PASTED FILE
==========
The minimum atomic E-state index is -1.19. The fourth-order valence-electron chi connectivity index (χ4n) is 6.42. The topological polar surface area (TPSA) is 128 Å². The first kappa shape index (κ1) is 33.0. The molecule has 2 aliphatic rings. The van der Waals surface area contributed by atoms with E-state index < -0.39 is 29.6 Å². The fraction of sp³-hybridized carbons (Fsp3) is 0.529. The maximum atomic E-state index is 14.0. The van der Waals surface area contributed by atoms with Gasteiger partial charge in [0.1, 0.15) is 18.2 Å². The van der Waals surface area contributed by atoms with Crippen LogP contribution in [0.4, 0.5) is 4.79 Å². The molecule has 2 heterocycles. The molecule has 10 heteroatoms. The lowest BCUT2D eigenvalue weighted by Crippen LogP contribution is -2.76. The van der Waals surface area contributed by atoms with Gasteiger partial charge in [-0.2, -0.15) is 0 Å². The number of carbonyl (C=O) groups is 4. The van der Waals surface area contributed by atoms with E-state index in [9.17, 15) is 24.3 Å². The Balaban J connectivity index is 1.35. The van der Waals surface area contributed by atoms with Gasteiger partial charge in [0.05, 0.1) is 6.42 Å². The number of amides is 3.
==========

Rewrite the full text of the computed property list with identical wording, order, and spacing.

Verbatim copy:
The minimum atomic E-state index is -1.19. The fourth-order valence-electron chi connectivity index (χ4n) is 6.42. The topological polar surface area (TPSA) is 128 Å². The first kappa shape index (κ1) is 33.0. The molecule has 2 aliphatic rings. The van der Waals surface area contributed by atoms with E-state index < -0.39 is 29.6 Å². The fraction of sp³-hybridized carbons (Fsp3) is 0.529. The maximum atomic E-state index is 14.0. The van der Waals surface area contributed by atoms with Gasteiger partial charge in [0.1, 0.15) is 18.2 Å². The van der Waals surface area contributed by atoms with Crippen LogP contribution in [0.4, 0.5) is 4.79 Å². The molecule has 2 heterocycles. The molecule has 10 heteroatoms. The lowest BCUT2D eigenvalue weighted by Crippen LogP contribution is -2.76. The van der Waals surface area contributed by atoms with Gasteiger partial charge in [-0.2, -0.15) is 0 Å². The number of carbonyl (C=O) groups is 4. The van der Waals surface area contributed by atoms with E-state index in [9.17, 15) is 24.3 Å². The Balaban J connectivity index is 1.35. The van der Waals surface area contributed by atoms with Gasteiger partial charge in [0.05, 0.1) is 6.42 Å². The number of amides is 3.